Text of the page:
Paul Goodwin told his son Gordon, to survive you had to surrender all hope, which is an extraordinary statement to make, but this statement was one the men who flew many dangerous missions in Bomber Command over enemy territory during World War 2 adopted.
His incredible story unfolds in The Last Navigator, a story filled with courage, hope and underneath the well-deserved accolades and awards earned by Goodwin on his life journey, is hard work, commitment and dedication, by a man who seized an opportunity when it arose, which led on to a stellar career in the RAAF, seconded to RAF and then with Qantas World Airlines as Qantas Chief Navigator.
Goodwin’s expertise eventually lead to him working and developing the computerization of the art of navigation, which saw the end of a profession, and once the Boeing 747’s were introduced, the end of a career doing something he loved with passion; navigating aircraft.
Growing up in what an authoritarian family ruled by his father, he was taken from school at the age of twelve to be the provider for the family table. He was given a ‘trusty Winchester Model 60 rifle’, enough ammunition to last a month and sent out by his father to gather pigeon, rabbit and anything else he could. The family orchard was less than successful.
In 1939 the threat of war was looming and Gordon and his cousin joined the local part time militia at Bundaberg, discovering he really enjoyed the military lifestyle. Once war was declared in Britain, a scheme was launched to provide sufficient trained aircrew so the RAF could maintain their full strength in spite of their massive losses. Flying schools were established in Canada, Australia and New Zealand and when the opportunity arose, Gordon made the decision to leave the Army and join the RAAF.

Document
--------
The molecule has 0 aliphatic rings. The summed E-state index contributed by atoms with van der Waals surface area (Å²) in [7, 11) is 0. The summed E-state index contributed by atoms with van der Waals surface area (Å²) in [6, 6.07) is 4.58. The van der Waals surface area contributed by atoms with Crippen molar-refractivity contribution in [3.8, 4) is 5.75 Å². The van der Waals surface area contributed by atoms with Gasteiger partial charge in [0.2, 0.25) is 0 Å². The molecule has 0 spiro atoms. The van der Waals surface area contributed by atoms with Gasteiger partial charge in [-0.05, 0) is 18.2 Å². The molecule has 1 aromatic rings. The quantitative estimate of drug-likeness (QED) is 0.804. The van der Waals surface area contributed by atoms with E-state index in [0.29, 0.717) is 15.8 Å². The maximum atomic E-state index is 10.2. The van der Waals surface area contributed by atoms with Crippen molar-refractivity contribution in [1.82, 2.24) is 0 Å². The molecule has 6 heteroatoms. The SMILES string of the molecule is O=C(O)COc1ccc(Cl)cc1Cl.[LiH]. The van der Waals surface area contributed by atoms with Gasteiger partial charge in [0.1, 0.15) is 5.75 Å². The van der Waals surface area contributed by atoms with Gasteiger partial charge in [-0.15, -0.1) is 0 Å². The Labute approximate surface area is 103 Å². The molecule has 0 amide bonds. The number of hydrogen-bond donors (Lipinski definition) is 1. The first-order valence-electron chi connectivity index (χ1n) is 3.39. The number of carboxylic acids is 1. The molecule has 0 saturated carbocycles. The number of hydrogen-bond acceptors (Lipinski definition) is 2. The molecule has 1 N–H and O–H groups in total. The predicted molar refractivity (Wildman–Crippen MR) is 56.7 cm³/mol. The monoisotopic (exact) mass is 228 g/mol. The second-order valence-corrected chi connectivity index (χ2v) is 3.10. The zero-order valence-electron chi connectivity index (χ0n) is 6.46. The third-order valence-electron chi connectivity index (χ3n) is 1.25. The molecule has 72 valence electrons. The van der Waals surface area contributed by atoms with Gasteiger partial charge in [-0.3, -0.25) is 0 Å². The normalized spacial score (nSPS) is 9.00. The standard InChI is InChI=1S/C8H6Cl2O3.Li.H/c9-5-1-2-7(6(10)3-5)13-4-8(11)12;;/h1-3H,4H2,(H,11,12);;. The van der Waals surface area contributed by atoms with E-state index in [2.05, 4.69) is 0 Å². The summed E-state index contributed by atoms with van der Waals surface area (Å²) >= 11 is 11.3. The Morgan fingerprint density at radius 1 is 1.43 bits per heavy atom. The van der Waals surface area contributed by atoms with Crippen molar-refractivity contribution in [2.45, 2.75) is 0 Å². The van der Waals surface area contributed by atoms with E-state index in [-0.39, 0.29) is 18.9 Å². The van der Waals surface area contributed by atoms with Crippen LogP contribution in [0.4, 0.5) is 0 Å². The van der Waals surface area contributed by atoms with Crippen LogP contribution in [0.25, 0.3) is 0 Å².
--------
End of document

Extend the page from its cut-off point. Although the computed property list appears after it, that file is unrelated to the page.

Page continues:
He only just made the intake and so began his remarkable journey from country boy to a successful career in the RAAF, followed by twenty six years with Qantas, and truly he was The Last Navigator.
Based on Gordon Goodwin’s memoirs, The Resume of the Life and Times of One R Gordon Goodwin and talks with his father over many years, Paul Goodwin has in turn crafted a wonderful tribute to his father, to the men who flew in Bomber Command, Pathfinder Squadron, and the many men and women Gordon worked with over his thirty years in aviation.
Based on fact, history experienced firsthand is bough vividly to life page, after page, as George candidly tells of his life through the years of war, falling in love, peacetime and the exciting new era of jet air travel.
George Goodwin retired in 1971 and passed away in 2012 aged 94.
|Author||Paul Goodwin with Gordon Goodwin|
|Publisher||Allen & Unwin|
|Distributor||Allen & Unwin|